Despite the US Government's serious attempts at acquisition reform, Big Sky often finds that defense and security agencies are afraid to have contact with industry. This failure to exchange information and conduct solid market research results in vague or poorly defined scope, which in turn makes it almost impossible to hold the consultant or contractor accountable for results.
The White House and OMB have been engaged in a 5-year long "mythbusting" campaign designed to debunk these myths but they persist nonetheless.
Big Sky has a carefully designed sales and contracting process that ensures that our clients are always FAR-compliant, and that takes advantage of our HubZone status. Even with our standard, repeatable, and proven process, one myth is repeated most often:
MYTH: "We aren't allowed to meet with Big Sky one on one until after you're under contract."
FACT: Accounting to the White House and OMB, "The FAR, in Part 15, encourages exchanges of information with interested parties during the solicitation process, ending with the receipt of proposals. There is no requirement that the meetings include all possible offerors, nor is there a prohibition on one-on-one meetings."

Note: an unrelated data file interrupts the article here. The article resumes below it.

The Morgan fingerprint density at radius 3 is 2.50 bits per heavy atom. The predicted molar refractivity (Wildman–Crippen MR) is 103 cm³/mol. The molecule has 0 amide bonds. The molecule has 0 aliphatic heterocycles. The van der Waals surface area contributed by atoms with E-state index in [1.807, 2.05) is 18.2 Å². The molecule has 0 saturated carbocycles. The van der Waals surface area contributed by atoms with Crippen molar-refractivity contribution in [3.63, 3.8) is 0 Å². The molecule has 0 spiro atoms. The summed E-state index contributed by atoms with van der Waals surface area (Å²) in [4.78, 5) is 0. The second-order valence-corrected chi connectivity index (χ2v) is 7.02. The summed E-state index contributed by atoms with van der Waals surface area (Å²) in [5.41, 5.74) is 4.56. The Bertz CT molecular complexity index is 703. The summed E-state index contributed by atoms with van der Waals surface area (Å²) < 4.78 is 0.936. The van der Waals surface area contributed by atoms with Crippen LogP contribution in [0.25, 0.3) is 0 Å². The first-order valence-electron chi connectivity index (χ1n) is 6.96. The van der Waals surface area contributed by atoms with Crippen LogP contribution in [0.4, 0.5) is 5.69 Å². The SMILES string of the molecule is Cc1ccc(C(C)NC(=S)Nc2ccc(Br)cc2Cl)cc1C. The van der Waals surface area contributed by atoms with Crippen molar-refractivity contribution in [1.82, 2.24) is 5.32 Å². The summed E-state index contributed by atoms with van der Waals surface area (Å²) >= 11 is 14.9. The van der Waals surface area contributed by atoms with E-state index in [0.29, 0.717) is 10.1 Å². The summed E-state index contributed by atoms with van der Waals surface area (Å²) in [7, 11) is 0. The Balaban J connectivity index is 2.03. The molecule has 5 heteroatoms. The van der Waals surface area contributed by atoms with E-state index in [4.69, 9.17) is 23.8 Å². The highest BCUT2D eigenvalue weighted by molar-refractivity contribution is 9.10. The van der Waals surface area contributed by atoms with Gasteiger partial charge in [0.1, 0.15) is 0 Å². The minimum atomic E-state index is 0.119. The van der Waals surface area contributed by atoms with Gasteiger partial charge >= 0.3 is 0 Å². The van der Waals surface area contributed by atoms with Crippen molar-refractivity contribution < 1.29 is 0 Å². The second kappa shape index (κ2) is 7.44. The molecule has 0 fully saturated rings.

Big Sky uses a 5-part process to make sure that we are exchanging information with the government in a way that is strictly compliant with the FAR. Our "Diagnostic" step, which occurs before any decision has been made by the government to issue an RFP, is designed to provide a robust information exchange with the government that does not provide our firm with preferential treatment, and also provides the government with information it can use with any offeror for any purpose.
To see the White House's full report on myths, click on the image below.
Exchanging information with industry before a solicitation isn't just desirable, it's critical. There is no other way for the government and for industry to have a clear understanding of goals and outcomes for a potential engagement. Don't succumb to the myth above, which can only result in a vague or ill-defined SOW or RFP, which will cost you more every time.